Finding extreme galaxies hiding in the infrared
from 05:30 PM to 06:30 PM
Professor Andrew Blain
Deapartment of Physics and Astronomy
One of the last frontiers of observational astronomy is to push down the depth and coverage of observations at infrared wavelengths to match those possible at optical and radio. This is crucial, as a significant fraction of the energy produced by stars and accreting blackholes in galaxies is
absorbed by gas and dust before it can escape, and reprocessed to appear at wavelengths near 100 microns. This radiation can then be sought from instruments that are on the ground and in space; however, from the ground the challenge has been likened to trying to observe stars during the day using a telescope made of fluorescent tubes.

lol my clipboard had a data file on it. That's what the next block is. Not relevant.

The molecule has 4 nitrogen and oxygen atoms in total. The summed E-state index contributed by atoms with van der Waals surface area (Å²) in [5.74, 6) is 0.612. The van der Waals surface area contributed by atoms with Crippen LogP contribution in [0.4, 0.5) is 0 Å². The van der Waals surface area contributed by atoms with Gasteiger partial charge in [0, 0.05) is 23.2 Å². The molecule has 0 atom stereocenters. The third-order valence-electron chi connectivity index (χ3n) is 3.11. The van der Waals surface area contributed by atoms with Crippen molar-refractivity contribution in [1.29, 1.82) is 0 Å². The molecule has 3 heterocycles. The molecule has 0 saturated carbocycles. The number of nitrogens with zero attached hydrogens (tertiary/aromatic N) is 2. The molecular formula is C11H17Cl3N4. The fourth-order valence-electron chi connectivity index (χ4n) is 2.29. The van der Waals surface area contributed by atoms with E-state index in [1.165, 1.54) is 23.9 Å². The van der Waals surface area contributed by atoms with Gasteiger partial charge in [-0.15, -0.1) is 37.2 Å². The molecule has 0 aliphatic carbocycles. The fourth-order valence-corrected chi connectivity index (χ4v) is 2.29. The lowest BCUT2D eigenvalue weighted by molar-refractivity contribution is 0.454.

I will describe the progress that has been made to address this problem through the longest
accessible wavelengths - from the ground using submillimetre-wave telescopes, from the
shortest accessible wavelengths - from space using the Spitzer and WISE satellites, and
directly at the peak of their emitted power using the Herschel satellite. However, none of
these tools have the necessary angular resolution to reveal the internal structure and motion of the gas that fuels the formation of stars and fueling of supermassive blackholes that generates their power output.
To reveal the processes within these galaxies, ALMA is being constructed in Chile. ALMA will match the Hubble Space Telescope in resolution, and allow the total power output of
galaxies to be measured directly for the first time. It will also offer the chance to see the very first objects forming in the Universe, perhaps including the assembly of the material that is destined to form and burn in the very first stars.